A limit which mandates that no white dwarf (a collapsed, degenerate star) can be more massive than about 1.4 solar masses. Any degenerate object more massive must inevitably collapse into a neutron star.
The Chandrasekhar limit is the maximum mass of a stable white dwarf star. It was named after Subrahmanyan Chandrasekhar, the Indian-American astrophysicist who predicted it in 1930. White dwarfs, unlike main sequence stars, resist gravitational collapse primarily through electron degeneracy pressure, rather than thermal pressure. The Chandrasekhar limit is the mass above which electron degeneracy pressure in the star's core is insufficient to balance the star's own gravitational self-attraction. Consequently, white dwarfs with masses greater than the limit undergo further gravitational collapse, evolving into a different type of stellar remnant, such as a neutron star or black hole. Those with masses under the limit remain stable as white dwarfs.The currently accepted value of the limit is about 2.864 × 1030 kg.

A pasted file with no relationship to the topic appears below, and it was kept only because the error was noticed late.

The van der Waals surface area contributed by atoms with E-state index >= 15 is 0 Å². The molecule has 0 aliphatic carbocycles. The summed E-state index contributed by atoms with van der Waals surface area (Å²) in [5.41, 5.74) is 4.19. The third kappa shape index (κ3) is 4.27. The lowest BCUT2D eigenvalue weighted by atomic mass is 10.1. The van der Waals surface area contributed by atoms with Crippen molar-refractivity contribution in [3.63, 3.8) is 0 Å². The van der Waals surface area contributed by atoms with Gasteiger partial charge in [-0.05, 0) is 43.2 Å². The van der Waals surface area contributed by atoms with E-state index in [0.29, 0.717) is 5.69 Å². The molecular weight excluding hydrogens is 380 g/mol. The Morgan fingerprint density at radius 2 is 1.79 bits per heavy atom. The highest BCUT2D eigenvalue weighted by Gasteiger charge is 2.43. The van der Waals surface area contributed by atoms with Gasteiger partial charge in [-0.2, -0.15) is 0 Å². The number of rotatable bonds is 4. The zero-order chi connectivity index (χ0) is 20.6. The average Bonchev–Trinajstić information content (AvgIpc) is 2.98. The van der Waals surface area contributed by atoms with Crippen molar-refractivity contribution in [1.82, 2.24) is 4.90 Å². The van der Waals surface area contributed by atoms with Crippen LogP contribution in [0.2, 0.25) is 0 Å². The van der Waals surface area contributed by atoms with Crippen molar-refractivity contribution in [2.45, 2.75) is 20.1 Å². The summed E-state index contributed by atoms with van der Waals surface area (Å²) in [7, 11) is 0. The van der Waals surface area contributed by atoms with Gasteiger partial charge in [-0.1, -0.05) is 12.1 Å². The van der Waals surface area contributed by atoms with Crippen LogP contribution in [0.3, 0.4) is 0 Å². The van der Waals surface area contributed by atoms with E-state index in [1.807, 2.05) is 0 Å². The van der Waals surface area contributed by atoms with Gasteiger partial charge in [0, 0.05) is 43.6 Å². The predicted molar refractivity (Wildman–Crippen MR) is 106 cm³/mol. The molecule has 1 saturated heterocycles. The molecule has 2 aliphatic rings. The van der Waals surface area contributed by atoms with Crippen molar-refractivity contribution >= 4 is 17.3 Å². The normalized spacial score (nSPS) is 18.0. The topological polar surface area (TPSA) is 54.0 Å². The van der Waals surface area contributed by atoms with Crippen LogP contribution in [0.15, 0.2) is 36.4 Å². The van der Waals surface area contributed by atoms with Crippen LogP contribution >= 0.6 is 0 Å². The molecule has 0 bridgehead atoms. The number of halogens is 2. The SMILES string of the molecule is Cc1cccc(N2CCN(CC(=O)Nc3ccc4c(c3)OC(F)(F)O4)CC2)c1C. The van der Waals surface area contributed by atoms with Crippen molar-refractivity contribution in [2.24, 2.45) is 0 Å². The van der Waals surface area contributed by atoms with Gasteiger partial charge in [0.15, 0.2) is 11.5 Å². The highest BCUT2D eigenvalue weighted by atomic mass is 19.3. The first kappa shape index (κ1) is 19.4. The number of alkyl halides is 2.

Source: wikipedia, NASA